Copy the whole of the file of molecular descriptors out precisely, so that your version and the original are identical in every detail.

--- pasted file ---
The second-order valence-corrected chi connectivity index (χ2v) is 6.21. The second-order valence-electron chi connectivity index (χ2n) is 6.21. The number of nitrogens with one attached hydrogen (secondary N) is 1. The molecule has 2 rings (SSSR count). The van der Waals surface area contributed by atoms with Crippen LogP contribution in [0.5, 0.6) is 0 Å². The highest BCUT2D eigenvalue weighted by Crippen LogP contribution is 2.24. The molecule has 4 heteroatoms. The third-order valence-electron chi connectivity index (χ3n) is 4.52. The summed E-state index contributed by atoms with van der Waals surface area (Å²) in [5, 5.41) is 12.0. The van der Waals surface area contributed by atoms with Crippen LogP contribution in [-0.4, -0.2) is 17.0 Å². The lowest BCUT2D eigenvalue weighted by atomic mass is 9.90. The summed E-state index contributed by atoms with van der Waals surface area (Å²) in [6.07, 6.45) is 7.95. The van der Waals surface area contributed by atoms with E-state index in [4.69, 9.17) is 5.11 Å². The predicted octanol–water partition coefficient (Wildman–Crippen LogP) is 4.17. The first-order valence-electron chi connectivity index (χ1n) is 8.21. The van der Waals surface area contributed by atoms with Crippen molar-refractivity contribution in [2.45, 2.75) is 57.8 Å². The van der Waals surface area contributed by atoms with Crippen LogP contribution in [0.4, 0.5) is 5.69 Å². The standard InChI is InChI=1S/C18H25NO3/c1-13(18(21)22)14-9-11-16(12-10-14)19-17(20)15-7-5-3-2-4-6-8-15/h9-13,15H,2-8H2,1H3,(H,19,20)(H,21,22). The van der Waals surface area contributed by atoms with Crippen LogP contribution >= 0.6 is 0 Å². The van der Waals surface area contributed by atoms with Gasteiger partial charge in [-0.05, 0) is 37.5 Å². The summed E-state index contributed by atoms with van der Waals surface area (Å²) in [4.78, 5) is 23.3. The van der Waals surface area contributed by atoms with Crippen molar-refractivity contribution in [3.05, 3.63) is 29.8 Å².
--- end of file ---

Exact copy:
The second-order valence-corrected chi connectivity index (χ2v) is 6.21. The second-order valence-electron chi connectivity index (χ2n) is 6.21. The number of nitrogens with one attached hydrogen (secondary N) is 1. The molecule has 2 rings (SSSR count). The van der Waals surface area contributed by atoms with Crippen LogP contribution in [0.5, 0.6) is 0 Å². The highest BCUT2D eigenvalue weighted by Crippen LogP contribution is 2.24. The molecule has 4 heteroatoms. The third-order valence-electron chi connectivity index (χ3n) is 4.52. The summed E-state index contributed by atoms with van der Waals surface area (Å²) in [5, 5.41) is 12.0. The van der Waals surface area contributed by atoms with Crippen LogP contribution in [-0.4, -0.2) is 17.0 Å². The lowest BCUT2D eigenvalue weighted by atomic mass is 9.90. The summed E-state index contributed by atoms with van der Waals surface area (Å²) in [6.07, 6.45) is 7.95. The van der Waals surface area contributed by atoms with E-state index in [4.69, 9.17) is 5.11 Å². The predicted octanol–water partition coefficient (Wildman–Crippen LogP) is 4.17. The first-order valence-electron chi connectivity index (χ1n) is 8.21. The van der Waals surface area contributed by atoms with Crippen molar-refractivity contribution in [2.45, 2.75) is 57.8 Å². The van der Waals surface area contributed by atoms with Crippen LogP contribution in [0.4, 0.5) is 5.69 Å². The standard InChI is InChI=1S/C18H25NO3/c1-13(18(21)22)14-9-11-16(12-10-14)19-17(20)15-7-5-3-2-4-6-8-15/h9-13,15H,2-8H2,1H3,(H,19,20)(H,21,22). The van der Waals surface area contributed by atoms with Crippen LogP contribution >= 0.6 is 0 Å². The van der Waals surface area contributed by atoms with Gasteiger partial charge in [-0.05, 0) is 37.5 Å². The summed E-state index contributed by atoms with van der Waals surface area (Å²) in [4.78, 5) is 23.3. The van der Waals surface area contributed by atoms with Crippen molar-refractivity contribution in [3.05, 3.63) is 29.8 Å².